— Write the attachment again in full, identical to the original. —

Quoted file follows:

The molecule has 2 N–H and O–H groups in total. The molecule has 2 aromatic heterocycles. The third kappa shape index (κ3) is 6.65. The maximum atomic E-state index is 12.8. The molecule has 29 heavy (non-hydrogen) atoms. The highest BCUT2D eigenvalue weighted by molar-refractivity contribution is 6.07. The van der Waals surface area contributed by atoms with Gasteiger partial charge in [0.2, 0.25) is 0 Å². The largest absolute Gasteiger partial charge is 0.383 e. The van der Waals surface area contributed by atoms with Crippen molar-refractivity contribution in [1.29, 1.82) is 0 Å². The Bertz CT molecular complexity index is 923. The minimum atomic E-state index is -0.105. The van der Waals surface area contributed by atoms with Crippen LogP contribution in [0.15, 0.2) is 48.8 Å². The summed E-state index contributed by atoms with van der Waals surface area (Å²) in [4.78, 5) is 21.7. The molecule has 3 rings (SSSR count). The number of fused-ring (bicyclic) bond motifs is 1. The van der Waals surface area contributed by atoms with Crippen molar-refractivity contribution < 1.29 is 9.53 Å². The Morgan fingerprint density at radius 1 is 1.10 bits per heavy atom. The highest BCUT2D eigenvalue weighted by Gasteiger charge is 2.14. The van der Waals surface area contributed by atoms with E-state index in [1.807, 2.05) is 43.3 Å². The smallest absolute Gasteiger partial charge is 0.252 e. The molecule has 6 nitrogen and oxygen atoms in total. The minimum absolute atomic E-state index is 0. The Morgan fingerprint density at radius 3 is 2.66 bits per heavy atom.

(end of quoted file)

The molecule has 2 N–H and O–H groups in total. The molecule has 2 aromatic heterocycles. The third kappa shape index (κ3) is 6.65. The maximum atomic E-state index is 12.8. The molecule has 29 heavy (non-hydrogen) atoms. The highest BCUT2D eigenvalue weighted by molar-refractivity contribution is 6.07. The van der Waals surface area contributed by atoms with Gasteiger partial charge in [0.2, 0.25) is 0 Å². The largest absolute Gasteiger partial charge is 0.383 e. The van der Waals surface area contributed by atoms with Crippen molar-refractivity contribution in [1.29, 1.82) is 0 Å². The Bertz CT molecular complexity index is 923. The minimum atomic E-state index is -0.105. The van der Waals surface area contributed by atoms with Crippen LogP contribution in [0.15, 0.2) is 48.8 Å². The summed E-state index contributed by atoms with van der Waals surface area (Å²) in [4.78, 5) is 21.7. The molecule has 3 rings (SSSR count). The number of fused-ring (bicyclic) bond motifs is 1. The van der Waals surface area contributed by atoms with Crippen molar-refractivity contribution < 1.29 is 9.53 Å². The Morgan fingerprint density at radius 1 is 1.10 bits per heavy atom. The highest BCUT2D eigenvalue weighted by Gasteiger charge is 2.14. The van der Waals surface area contributed by atoms with E-state index in [1.807, 2.05) is 43.3 Å². The smallest absolute Gasteiger partial charge is 0.252 e. The molecule has 6 nitrogen and oxygen atoms in total. The minimum absolute atomic E-state index is 0. The Morgan fingerprint density at radius 3 is 2.66 bits per heavy atom.